• day watchman: night listenwomen
  • sunrise: moonset, shadefall, nightfall
  • daylaborer: nightleisurer
  • lifetime: deathspace
  • daywork: nightplay
  • firework: waterplay

As you see, most of those just don’t work at all. Sometimes you even find yourself back to the same place you started due to “double negation”, such as when you oppose sunup with shadedown — which would mean the same thing.

Published Examples

I’m not very fond of question that ask for neologisms, since that becomes nothing but a list question. However, because you limited it to actual published words, there is some small hope of rescuing your question.

Now, you have chosen to limit the sense of daylight to the first one I listed above, which also happens to be its oldest use: the light of day, the day’s light. That’s unfortunate because the only reasonable opposite for light of day is dark of night.

However, you do often find moonshine used as an opponent to daylight. For example:

He found he could hide from daylight and moonshine, and make his way swiftly and softly by dead of night with his pale cold eyes, and catch small frightened or unwary things.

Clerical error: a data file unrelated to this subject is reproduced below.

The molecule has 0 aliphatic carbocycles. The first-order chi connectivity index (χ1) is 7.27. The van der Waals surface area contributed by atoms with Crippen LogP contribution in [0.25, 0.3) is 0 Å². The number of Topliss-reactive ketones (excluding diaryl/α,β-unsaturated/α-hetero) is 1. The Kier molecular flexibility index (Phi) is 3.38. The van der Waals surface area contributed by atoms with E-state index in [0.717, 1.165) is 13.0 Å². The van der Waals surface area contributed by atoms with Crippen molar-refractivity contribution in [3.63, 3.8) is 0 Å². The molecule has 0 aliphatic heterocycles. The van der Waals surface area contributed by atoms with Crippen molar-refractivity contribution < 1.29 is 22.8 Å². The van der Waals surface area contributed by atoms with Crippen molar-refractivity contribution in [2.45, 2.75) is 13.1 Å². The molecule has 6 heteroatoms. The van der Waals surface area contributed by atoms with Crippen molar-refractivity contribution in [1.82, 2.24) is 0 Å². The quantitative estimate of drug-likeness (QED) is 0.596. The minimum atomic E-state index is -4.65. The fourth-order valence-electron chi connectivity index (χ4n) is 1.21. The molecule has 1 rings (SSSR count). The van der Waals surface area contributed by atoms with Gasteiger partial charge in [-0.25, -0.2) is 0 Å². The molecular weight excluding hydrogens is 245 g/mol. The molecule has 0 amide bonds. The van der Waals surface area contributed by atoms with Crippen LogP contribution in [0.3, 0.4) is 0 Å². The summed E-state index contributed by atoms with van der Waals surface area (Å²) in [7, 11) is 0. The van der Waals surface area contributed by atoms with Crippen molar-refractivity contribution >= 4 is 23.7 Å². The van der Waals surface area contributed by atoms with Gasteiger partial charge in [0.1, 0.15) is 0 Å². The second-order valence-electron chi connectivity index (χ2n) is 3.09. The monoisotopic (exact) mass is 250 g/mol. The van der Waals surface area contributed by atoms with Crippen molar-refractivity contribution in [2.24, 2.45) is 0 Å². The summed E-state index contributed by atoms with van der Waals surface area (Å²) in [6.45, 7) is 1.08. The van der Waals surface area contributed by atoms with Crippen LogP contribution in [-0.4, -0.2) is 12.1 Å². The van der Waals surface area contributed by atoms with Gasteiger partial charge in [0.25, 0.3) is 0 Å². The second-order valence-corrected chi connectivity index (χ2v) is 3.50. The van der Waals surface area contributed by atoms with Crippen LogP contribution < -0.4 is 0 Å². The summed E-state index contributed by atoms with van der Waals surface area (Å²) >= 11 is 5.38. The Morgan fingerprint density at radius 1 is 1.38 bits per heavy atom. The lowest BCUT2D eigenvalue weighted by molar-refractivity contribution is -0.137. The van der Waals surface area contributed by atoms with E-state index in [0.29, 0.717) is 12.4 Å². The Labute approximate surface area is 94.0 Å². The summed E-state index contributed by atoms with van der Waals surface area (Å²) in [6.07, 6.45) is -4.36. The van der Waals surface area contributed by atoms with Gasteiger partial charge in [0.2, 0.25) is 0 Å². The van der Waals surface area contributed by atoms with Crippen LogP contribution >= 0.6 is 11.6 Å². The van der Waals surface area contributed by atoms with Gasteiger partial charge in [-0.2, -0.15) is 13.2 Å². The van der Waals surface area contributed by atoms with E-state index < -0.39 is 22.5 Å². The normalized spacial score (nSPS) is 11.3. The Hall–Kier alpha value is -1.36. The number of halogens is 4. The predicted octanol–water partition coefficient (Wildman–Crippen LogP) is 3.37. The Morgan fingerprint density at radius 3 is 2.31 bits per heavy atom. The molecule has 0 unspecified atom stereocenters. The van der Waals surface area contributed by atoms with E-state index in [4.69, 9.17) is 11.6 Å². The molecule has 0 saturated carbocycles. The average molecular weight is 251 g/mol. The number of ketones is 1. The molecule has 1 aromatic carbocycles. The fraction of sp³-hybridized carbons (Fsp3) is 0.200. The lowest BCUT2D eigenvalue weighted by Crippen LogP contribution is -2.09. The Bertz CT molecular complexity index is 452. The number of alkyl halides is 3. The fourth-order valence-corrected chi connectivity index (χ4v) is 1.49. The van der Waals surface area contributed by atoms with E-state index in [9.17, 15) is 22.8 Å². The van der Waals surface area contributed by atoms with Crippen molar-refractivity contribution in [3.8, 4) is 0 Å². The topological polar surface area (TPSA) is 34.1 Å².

―The Lord of the Rings, by JRR Tolkien

On the other hand, you have by night opposing by daylight here:

Though I could forget it by daylight, forcing it, so to speak, away from my consciousness with worries about the presence or absence of soldiers, and the thousand lovely images of peak and cataract and swooping valley that assailed my eyes on every side, it returned by night, when, huddled in my blanket and cloak and burning with fever, I believed I heard the soft padding of its feet, the scraping of its claws.

         ―Sword of the Lictor, by Gene Wolfe

Neither of those are new words; they’re just what people use, and so probably what you should use as well.

If you had elected the “sunrise” sense instead, there actually are neologisms coined by published authors for what the opposite of that would be. For example, Gene Wolfe uses shadelow and shadeup in his Book of the Short Sun and Book of the Long Sun portions of his Solar Cycle.

From shadeup to shadelow, the sun had been a torrent of white fire across a dazzling sky; the wind, fair and strong at morning, had veered and died away to a breeze, to an occasional puff, and by the time the market closed, to nothing.